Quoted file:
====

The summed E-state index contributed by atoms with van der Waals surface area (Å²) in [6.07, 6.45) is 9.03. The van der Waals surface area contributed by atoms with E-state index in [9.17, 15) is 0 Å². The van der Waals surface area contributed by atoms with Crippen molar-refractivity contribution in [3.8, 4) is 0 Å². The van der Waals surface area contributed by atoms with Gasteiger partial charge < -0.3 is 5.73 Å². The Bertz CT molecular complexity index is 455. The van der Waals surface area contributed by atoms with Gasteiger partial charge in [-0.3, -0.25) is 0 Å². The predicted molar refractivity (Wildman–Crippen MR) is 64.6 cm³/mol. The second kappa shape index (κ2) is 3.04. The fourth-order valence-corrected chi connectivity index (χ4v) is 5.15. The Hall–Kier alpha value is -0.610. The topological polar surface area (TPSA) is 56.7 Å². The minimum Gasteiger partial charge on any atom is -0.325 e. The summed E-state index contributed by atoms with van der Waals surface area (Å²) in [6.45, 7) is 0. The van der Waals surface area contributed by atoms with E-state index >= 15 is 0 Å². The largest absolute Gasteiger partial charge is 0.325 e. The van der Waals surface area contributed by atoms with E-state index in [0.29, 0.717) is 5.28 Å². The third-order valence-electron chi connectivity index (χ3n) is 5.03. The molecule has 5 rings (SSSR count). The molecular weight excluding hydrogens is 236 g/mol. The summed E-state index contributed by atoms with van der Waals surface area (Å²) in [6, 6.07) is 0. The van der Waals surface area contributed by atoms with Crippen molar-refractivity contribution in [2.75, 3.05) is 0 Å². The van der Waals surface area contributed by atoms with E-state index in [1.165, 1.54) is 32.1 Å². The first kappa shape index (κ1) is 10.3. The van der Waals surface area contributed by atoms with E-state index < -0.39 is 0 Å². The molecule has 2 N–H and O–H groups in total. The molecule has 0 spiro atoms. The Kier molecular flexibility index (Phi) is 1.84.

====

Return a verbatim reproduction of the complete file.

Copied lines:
The summed E-state index contributed by atoms with van der Waals surface area (Å²) in [6.07, 6.45) is 9.03. The van der Waals surface area contributed by atoms with E-state index in [9.17, 15) is 0 Å². The van der Waals surface area contributed by atoms with Crippen molar-refractivity contribution in [3.8, 4) is 0 Å². The van der Waals surface area contributed by atoms with Gasteiger partial charge < -0.3 is 5.73 Å². The Bertz CT molecular complexity index is 455. The van der Waals surface area contributed by atoms with Gasteiger partial charge in [-0.3, -0.25) is 0 Å². The predicted molar refractivity (Wildman–Crippen MR) is 64.6 cm³/mol. The second kappa shape index (κ2) is 3.04. The fourth-order valence-corrected chi connectivity index (χ4v) is 5.15. The Hall–Kier alpha value is -0.610. The topological polar surface area (TPSA) is 56.7 Å². The minimum Gasteiger partial charge on any atom is -0.325 e. The summed E-state index contributed by atoms with van der Waals surface area (Å²) in [6.45, 7) is 0. The van der Waals surface area contributed by atoms with E-state index >= 15 is 0 Å². The largest absolute Gasteiger partial charge is 0.325 e. The van der Waals surface area contributed by atoms with E-state index in [0.29, 0.717) is 5.28 Å². The third-order valence-electron chi connectivity index (χ3n) is 5.03. The molecule has 5 rings (SSSR count). The molecular weight excluding hydrogens is 236 g/mol. The summed E-state index contributed by atoms with van der Waals surface area (Å²) in [6, 6.07) is 0. The van der Waals surface area contributed by atoms with Crippen molar-refractivity contribution in [2.75, 3.05) is 0 Å². The van der Waals surface area contributed by atoms with E-state index in [1.165, 1.54) is 32.1 Å². The first kappa shape index (κ1) is 10.3. The van der Waals surface area contributed by atoms with E-state index < -0.39 is 0 Å². The molecule has 2 N–H and O–H groups in total. The molecule has 0 spiro atoms. The Kier molecular flexibility index (Phi) is 1.84.